Exodus President Expresses Regret For Uganda Debacle
This commentary reflects those of the author and may not necessarily reflect those of other authors at Box Turtle Bulletin.
June 8th, 2010
In March 2009, a member of the Board of Directors for Exodus International, Don Schmierer, travelled to Uganda with holocaust revisionist Scott Lively to conduct what has since become a notorious anti-gay conference whose repercussions — including the drafting of a proposed Anti-Homosexuality Bill to add the death penalty for gay people under certain circumstances — continue to reverberate in that country today. Today, more than fifteen months later, Exodus International President Alan Chambers released an unusually frank statement acknowledging his failure to advice Schmierer to cancel his appearance at the conference.
The statement, posted on Exodus International’s blog, in my view constitutes a fairly comprehensive acknowledgment of Chambers personal failings over his handling of the Uganda debacle. While the statement does not use the word “apology” specifically, he provides a detailed self-examination of his mistakes along some of the motives for making them and expresses regret for them. If there’s one thing I gained from my Catholic education, it’s that I think I can recognize a genuine act of contrition when I see one. This statement goes far beyond anything I had ever expected to see.
In the statement, Chambers acknowledges receiving prior warnings from BTB’s Timothy Kincaid, as well as Ex-Gay Watch’s David Roberts and Grove City College professor Warren Throckmorton, but says that he didn’t give the warnings the attention they deserved. What’s more, he acknowledges that the reason he didn’t heed them was “due to who was issuing them.”
My initial belief was that their major concern was over Caleb Lee Brundidges association with Richard Cohen. Again, no excuses, I was negligent in digging deeper and heeding their warnings. While I did share my concerns with Don Schmierer prior to the event, he was on the ground in Uganda and I saw this as an issue that didn’t warrant him canceling his appearance there—after all, in my mind, Don was simply sharing his normal talk on parenting. I do realize that his mere presence there, even as a private citizen, did give the appearance that Exodus was endorsing the conference and eventually the horrific political position that was fueled by that event.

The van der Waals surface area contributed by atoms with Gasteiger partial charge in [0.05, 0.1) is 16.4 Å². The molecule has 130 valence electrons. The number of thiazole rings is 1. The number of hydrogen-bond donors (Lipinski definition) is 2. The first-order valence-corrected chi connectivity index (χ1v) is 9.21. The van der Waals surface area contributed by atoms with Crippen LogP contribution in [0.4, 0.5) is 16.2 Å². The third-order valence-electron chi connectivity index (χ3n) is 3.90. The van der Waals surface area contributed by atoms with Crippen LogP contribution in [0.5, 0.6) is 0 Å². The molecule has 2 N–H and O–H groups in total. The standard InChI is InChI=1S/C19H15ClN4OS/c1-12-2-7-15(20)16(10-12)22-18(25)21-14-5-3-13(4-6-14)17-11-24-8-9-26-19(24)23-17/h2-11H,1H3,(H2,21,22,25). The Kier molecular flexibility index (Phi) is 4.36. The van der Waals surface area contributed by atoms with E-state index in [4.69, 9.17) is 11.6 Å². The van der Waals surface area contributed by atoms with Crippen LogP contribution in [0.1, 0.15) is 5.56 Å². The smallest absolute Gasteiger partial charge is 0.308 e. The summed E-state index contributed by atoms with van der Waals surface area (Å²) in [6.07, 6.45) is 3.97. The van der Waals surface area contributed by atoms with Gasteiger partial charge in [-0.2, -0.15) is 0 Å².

As I have stated in less trafficked public settings, I am disappointed that some of my reasons for not heeding warnings was due to who was issuing them. I believe that probably works both ways, but in this case my error was grave. I cannot undo my initial lack of, then delayed, response or the harm that it caused, but I have learned from that terrible mistake and tried to make amends by condemning the Anti-Homosexuality Act of 2009 and by standing with a cross-spectrum group of people to see that the measure is, itself, killed. Exodus and I will continue to do that with regard to the Uganda measure or any other similar law or proposed law in other nations. We will also seek to condemn that which is condemnable more swiftly; not to do so finds us breech in our responsibility as an organization people look to for biblical wisdom.
I have no doubt that I will be pilloried by fellow LGBT advocates for saying this, but while I find the statement’s tardiness indefensible (as Chambers acknowledges near the beginning of his statement), I also find it to be a complete and heartfelt acknowledgement of virtually all of our criticisms concerning Exodus’ connections with the events in Uganda. Sure, our larger differences over the political goals and therapeutically-questionable methods of the ex-gay movement remain intractable. And Exodus’ ongoing efforts to export the culture war to foreign lands where they may not necessarily appreciate the cultural nuances of the host country remain a source of deep concern. But with regard to Exodus’ connection with this particular debacle in Uganda, this is much, much closer to the kind of statement that I wish they had released earlier.
I do, however, believe that Schmierer owes the world a similar act of self-examination. Aside from a few defensive and self-serving comments, his continued silence remains perhaps the most critical missing voice in all of this.
As Timothy Kincaid has already reported, this statement addresses another critical shortcoming that I and others have called on them to address from the beginning. At the conclusion of this statement, Chambers announced that Exodus has drafted a new policy statement against criminalization of homosexuality. While this isn’t the first time Exodus or Chambers have spoken against criminalization, it is the first time Exodus has placed such a statement directly on their main web site in a permanent location where it will be easy for everyone to find.
This statement is ridiculously overdue, but I heartily welcome it nonetheless. And I hope that it will serve as an example for other Evangelical groups with ties to Uganda and elsewhere around the world.
Addendum: A genuine act of contrition calls on the penitent to make amends. Chambers says that they “will continue to [condemn] the Uganda measure or any other similar law or proposed law in other nations.” For this to be effective, it must be pro-active, not reactive. Responding because their opponents are calling them to account comes across as weak and, as Scott Lively put it, “effeminate”. Time will tell whether that particular message has sunk in.